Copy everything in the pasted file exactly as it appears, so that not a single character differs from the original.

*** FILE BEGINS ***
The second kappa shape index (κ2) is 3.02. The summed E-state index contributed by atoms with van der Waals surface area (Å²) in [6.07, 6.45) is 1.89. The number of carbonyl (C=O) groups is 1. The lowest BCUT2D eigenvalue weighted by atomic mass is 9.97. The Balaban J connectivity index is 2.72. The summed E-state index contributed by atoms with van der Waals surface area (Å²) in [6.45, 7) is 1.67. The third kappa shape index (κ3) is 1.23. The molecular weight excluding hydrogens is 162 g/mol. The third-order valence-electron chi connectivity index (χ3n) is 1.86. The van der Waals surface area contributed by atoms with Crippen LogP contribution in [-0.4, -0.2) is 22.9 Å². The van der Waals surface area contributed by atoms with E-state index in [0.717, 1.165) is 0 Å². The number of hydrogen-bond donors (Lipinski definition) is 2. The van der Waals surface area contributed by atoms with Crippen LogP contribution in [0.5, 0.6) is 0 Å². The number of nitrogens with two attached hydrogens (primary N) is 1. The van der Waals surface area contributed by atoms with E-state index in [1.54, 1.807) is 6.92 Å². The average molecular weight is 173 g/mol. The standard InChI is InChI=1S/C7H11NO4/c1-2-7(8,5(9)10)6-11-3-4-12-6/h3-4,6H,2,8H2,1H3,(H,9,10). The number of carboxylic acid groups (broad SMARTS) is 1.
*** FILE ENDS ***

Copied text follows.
The second kappa shape index (κ2) is 3.02. The summed E-state index contributed by atoms with van der Waals surface area (Å²) in [6.07, 6.45) is 1.89. The number of carbonyl (C=O) groups is 1. The lowest BCUT2D eigenvalue weighted by atomic mass is 9.97. The Balaban J connectivity index is 2.72. The summed E-state index contributed by atoms with van der Waals surface area (Å²) in [6.45, 7) is 1.67. The third kappa shape index (κ3) is 1.23. The molecular weight excluding hydrogens is 162 g/mol. The third-order valence-electron chi connectivity index (χ3n) is 1.86. The van der Waals surface area contributed by atoms with Crippen LogP contribution in [-0.4, -0.2) is 22.9 Å². The van der Waals surface area contributed by atoms with E-state index in [0.717, 1.165) is 0 Å². The number of hydrogen-bond donors (Lipinski definition) is 2. The van der Waals surface area contributed by atoms with Crippen LogP contribution in [0.5, 0.6) is 0 Å². The number of nitrogens with two attached hydrogens (primary N) is 1. The van der Waals surface area contributed by atoms with E-state index in [1.54, 1.807) is 6.92 Å². The average molecular weight is 173 g/mol. The standard InChI is InChI=1S/C7H11NO4/c1-2-7(8,5(9)10)6-11-3-4-12-6/h3-4,6H,2,8H2,1H3,(H,9,10). The number of carboxylic acid groups (broad SMARTS) is 1.